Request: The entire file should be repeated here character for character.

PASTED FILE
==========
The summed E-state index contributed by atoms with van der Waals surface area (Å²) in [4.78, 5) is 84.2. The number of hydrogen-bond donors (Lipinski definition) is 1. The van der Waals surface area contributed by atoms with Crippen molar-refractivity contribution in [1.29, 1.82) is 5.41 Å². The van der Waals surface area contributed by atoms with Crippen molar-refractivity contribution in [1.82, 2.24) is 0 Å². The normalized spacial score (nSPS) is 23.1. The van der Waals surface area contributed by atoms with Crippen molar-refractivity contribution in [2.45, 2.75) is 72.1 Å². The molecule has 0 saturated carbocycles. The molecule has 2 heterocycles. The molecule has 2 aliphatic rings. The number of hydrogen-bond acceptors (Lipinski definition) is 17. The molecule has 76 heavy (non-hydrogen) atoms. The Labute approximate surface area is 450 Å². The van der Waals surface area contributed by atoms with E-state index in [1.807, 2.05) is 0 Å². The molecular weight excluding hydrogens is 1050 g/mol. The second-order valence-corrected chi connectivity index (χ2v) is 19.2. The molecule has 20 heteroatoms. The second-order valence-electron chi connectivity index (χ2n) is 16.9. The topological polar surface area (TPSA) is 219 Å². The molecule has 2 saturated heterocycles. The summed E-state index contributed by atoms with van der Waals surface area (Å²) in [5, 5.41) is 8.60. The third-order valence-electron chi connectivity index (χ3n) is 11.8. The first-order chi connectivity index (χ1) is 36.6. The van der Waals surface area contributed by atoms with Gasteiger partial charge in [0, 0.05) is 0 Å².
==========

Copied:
The summed E-state index contributed by atoms with van der Waals surface area (Å²) in [4.78, 5) is 84.2. The number of hydrogen-bond donors (Lipinski definition) is 1. The van der Waals surface area contributed by atoms with Crippen molar-refractivity contribution in [1.29, 1.82) is 5.41 Å². The van der Waals surface area contributed by atoms with Crippen molar-refractivity contribution in [1.82, 2.24) is 0 Å². The normalized spacial score (nSPS) is 23.1. The van der Waals surface area contributed by atoms with Crippen molar-refractivity contribution in [2.45, 2.75) is 72.1 Å². The molecule has 0 saturated carbocycles. The molecule has 2 heterocycles. The molecule has 2 aliphatic rings. The number of hydrogen-bond acceptors (Lipinski definition) is 17. The molecule has 76 heavy (non-hydrogen) atoms. The Labute approximate surface area is 450 Å². The van der Waals surface area contributed by atoms with E-state index in [1.807, 2.05) is 0 Å². The molecular weight excluding hydrogens is 1050 g/mol. The second-order valence-corrected chi connectivity index (χ2v) is 19.2. The molecule has 20 heteroatoms. The second-order valence-electron chi connectivity index (χ2n) is 16.9. The topological polar surface area (TPSA) is 219 Å². The molecule has 2 saturated heterocycles. The summed E-state index contributed by atoms with van der Waals surface area (Å²) in [5, 5.41) is 8.60. The third-order valence-electron chi connectivity index (χ3n) is 11.8. The first-order chi connectivity index (χ1) is 36.6. The van der Waals surface area contributed by atoms with Gasteiger partial charge in [0, 0.05) is 0 Å².